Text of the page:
What Happened to ‘Prisoner X’?
4:25 PM, Feb 14, 2013 • By MICHAEL ROSS
Israel has been captivated by the story of Ben Zygier, who hanged himself in 2010 in an Israeli prison after several months of solitary confinement. For the two years since his death, Zygier’s case has been kept under wraps, a silence enforced by Israel’s military censor. Finally, thanks to a report by Australia’s ABC station, it seems the story is starting to come to light.
Called Prisoner X by the Israeli media, the 34-year-old Australian-born Zygier emigrated to Israel in 2000 and allegedly became a Mossad officer. By all appearances, he was a deep cover combatant risking life and limb operating in target countries like Iran and Syria in an effort to conduct covert operations. I also served as a deep-cover combatant in the Mossad, and though I never knew Zygier, I think I have some insight as to what happened. Indeed, if the stories published in the Australian Age newspaper and the Israeli daily Haaretz are to be believed, then Zygier is the victim of an Australian cover-up as much as he is an Israeli one.
Like all complicated espionage dramas, the story would seem to have its roots in a seemingly unconnected incident that goes unnoticed by those examining the case. The beginning of this tragedy perhaps starts in 2004 in New Zealand.
If the Mossad has an Achilles’ heel that no other top tier foreign intelligence service possess, it’s with travel and identity documents. Unlike their British, German, French, and American counterparts, Israeli operatives cannot travel on Israeli documents to where the real work of espionage is being done in places like Iran,
In a widely reported 2004 Antipodean scandal, two Mossad officers were caught in New Zealand (one of whom who was based in Australia) attempting to secure passports via people with severe health issues who would be unlikely to ever travel. The incident erupted after a doctor in New Zealand noticed a discrepancy in one of the passport applicants and the actual identity of the person in whose name the
This intensified monitoring of passports would have increased exponentially after it was determined that Australian passports were involved in the assassination of Hamas’s weapons buyer Mahmoud al-Mabhouh in Dubai in 2010 (after Zygier’s suicide). Australian media is reporting that Zygier was under investigation since 2009 after returning to earn an MBA at Monash University.
It is speculation, but I suspect that ASIO approached Zygier during this period and notified him that they had compelling evidence he was a Mossad operative. From here on in, it could be that by using whatever leverage at their disposal, ASIO “turned” Zygier and he essentially became caught between the two services. Perhaps in return for not making the story public, and as a means to protect his family, Zygier elected to spy for Australia reporting on his activities within the Mossad. It may also be conjectured that through some incident, his activities drew the suspicion of the Mossad and his role as a “double” was revealed. It would appear that whatever transpired was as much an embarrassment to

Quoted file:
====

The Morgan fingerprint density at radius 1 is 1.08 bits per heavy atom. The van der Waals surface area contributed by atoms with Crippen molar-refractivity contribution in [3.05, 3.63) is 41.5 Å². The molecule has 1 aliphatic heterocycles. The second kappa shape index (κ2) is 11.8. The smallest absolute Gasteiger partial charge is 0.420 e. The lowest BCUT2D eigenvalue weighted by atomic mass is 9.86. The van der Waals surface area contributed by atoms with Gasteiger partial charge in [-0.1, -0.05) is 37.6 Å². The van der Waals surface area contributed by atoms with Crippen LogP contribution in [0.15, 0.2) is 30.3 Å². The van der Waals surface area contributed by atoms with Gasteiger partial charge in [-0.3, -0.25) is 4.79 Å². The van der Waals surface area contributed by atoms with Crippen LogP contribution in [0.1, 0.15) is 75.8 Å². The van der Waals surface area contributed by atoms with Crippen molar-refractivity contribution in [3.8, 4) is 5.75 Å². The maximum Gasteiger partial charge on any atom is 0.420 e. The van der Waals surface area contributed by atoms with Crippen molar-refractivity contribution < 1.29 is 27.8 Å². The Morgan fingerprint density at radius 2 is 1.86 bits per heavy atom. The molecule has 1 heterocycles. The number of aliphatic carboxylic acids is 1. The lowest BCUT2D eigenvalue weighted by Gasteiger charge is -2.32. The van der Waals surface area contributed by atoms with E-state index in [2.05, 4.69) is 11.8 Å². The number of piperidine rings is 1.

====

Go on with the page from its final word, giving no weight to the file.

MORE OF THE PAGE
Australian press reports are stating that Australia was notified of Zygier’s arrest in 2010 by the Israeli government and yet no mention was made of his fate until Australia’s ABC network reported on the affair yesterday. This of course begs the question as to why the Australian authorities were complicit in keeping the story under wraps. When a citizen is arrested abroad, most western countries do not attempt to hide the fact. Australia’s foreign minister, Bob Carr, has admitted that the foreign ministry and another Australian government agency (a euphemism for ASIO) indeed knew of his arrest in 2010.
This case will no doubt continue to provide many unanswered questions: Why wasn’t a better deal worked out between two friendly services? After all, Australia and Israel’s intelligence communities enjoy a robust working liaison relationship in many areas of common interest. How long did both countries think that “Prisoner X” would remain anonymous? Why was Zygier sent back to Australia when Israel had already experienced a high profile scandal involving passports down under? Why did Australia hang him out to dry and not seek his repatriation if indeed he was working for them? Why didn't they go public as they did with the 2004 passport scandal? Where was the due process that is afforded a citizen of a country governed by the rule of law?
We may never know what really happened to Ben Zygier. It appears that he will join the ranks of a long line of shadow warriors whose tale will never be told. What ever the truth may be, there can be no doubt that he was let down by both countries.
Michael Ross is a former Mossad operations officer.
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